In “Rice for Sale,” filmmakers Brendan and Jeremy Smyth have tried to use documentary footage, which they shot in Bali, to create a mythic and poetic portrait of that island’s transformation from a traditional society, renowned for the sophistication and beauty of its music, drama, dance, and religion, into a fragmented, dysfunctional modern society and an environmental catastrophe, where foreign corporations make money while Balinese people are plummeted into economic poverty and a collapsed social structure.
The ten short, wordless sequences which make up the film were edited by the filmmakers in the camera as they traveled around the island, and so they present a spontaneous response to the island. But by choosing the order of the sequences, and creating a complex, layered soundtrack of ambient sounds and Balinese music, the Smyths have tried to shape their experience into a poetic, meaningful form.
The film begins on the very peak of the highest mountain, a sacred spot where Barong, the god of good is said to reside. We first see images of a traditional religious ceremony, but the camera soon descends down the mountain into busier, more populated regions, filled with traffic and commerce. Villagers tend rice fields while heavy traffic passes close by. We also see them gambling, smoking, and staging violent cock fights. Menacing sounds accompany an earth moving machine, which is no doubt eating up more chunks of the island, in order to make room for more hotels. By the end of the film, we have descended into the dense strip malls of Denpasar, where extended sequences of single frame shots turn the billboards and neon signs of American fast food chains into a nightmarish dance.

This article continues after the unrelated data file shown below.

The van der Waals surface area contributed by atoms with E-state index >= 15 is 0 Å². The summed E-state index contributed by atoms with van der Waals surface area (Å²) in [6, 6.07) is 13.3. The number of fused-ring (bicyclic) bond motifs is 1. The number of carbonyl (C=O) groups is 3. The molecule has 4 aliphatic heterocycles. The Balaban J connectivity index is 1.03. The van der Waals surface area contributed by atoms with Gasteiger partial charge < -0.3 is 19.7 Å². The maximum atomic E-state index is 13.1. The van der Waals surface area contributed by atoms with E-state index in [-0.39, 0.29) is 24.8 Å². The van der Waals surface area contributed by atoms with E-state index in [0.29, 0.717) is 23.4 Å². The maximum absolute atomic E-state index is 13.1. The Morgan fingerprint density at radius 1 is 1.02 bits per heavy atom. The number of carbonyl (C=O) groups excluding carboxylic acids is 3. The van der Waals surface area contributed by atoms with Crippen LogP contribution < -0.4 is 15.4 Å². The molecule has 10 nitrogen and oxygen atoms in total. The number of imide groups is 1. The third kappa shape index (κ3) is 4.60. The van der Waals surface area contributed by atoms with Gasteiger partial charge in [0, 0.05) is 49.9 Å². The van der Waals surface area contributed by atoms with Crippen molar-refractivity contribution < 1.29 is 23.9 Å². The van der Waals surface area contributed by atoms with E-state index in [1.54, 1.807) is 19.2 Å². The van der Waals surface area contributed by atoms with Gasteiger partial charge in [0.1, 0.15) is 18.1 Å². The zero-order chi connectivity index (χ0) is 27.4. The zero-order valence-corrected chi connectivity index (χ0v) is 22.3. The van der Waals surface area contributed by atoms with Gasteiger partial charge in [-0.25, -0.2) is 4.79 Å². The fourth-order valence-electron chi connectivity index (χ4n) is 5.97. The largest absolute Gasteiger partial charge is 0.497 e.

The Smyths have included some useful and pertinent background information about the history of the island on the film’s Vimeo page, which helps to explain the ideas which informed their thinking, but very little of this information is contained in the film itself, which confines itself to speaking through images and found sounds. Without the background information, the film itself presents a generalized portrayal of a strong traditional culture which is evidently breaking down in the face of modernity, using the camera’s descent from the mountain as a metaphor for the descent of the culture. Taken by itself, this visual construction is evocative and intriguing, but it is also quite hard to grasp without any context. The Smyths have quite sensibly avoided a traditional documentary approach of using interviews or narration for what is essentially a poetic film, but I wish they had invented other poetic means to bring a bit of the background context of Bali’s history into the film, as this would have added greatly to the weight and resonance of these mysterious, context-less images.